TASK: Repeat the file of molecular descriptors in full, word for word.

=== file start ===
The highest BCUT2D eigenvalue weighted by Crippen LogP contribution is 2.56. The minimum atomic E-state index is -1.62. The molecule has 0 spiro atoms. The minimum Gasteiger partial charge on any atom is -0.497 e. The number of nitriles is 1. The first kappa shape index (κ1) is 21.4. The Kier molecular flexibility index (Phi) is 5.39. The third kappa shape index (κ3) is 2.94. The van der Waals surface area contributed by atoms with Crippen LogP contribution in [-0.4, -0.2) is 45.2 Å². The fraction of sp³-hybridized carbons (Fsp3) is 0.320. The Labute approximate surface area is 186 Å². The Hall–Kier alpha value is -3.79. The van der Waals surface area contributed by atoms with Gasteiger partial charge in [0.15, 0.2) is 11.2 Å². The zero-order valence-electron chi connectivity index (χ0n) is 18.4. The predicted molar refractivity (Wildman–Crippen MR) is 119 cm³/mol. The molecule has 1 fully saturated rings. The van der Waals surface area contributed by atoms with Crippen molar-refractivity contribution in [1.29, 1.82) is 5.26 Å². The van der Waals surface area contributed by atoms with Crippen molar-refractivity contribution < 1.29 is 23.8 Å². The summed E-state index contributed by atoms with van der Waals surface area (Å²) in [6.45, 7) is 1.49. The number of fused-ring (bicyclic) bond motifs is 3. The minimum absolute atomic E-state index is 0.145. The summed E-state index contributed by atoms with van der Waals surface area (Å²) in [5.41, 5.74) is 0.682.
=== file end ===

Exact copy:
The highest BCUT2D eigenvalue weighted by Crippen LogP contribution is 2.56. The minimum atomic E-state index is -1.62. The molecule has 0 spiro atoms. The minimum Gasteiger partial charge on any atom is -0.497 e. The number of nitriles is 1. The first kappa shape index (κ1) is 21.4. The Kier molecular flexibility index (Phi) is 5.39. The third kappa shape index (κ3) is 2.94. The van der Waals surface area contributed by atoms with Crippen LogP contribution in [-0.4, -0.2) is 45.2 Å². The fraction of sp³-hybridized carbons (Fsp3) is 0.320. The Labute approximate surface area is 186 Å². The Hall–Kier alpha value is -3.79. The van der Waals surface area contributed by atoms with Gasteiger partial charge in [0.15, 0.2) is 11.2 Å². The zero-order valence-electron chi connectivity index (χ0n) is 18.4. The predicted molar refractivity (Wildman–Crippen MR) is 119 cm³/mol. The molecule has 1 fully saturated rings. The van der Waals surface area contributed by atoms with Crippen molar-refractivity contribution in [1.29, 1.82) is 5.26 Å². The van der Waals surface area contributed by atoms with Crippen molar-refractivity contribution < 1.29 is 23.8 Å². The summed E-state index contributed by atoms with van der Waals surface area (Å²) in [6.45, 7) is 1.49. The number of fused-ring (bicyclic) bond motifs is 3. The minimum absolute atomic E-state index is 0.145. The summed E-state index contributed by atoms with van der Waals surface area (Å²) in [5.41, 5.74) is 0.682.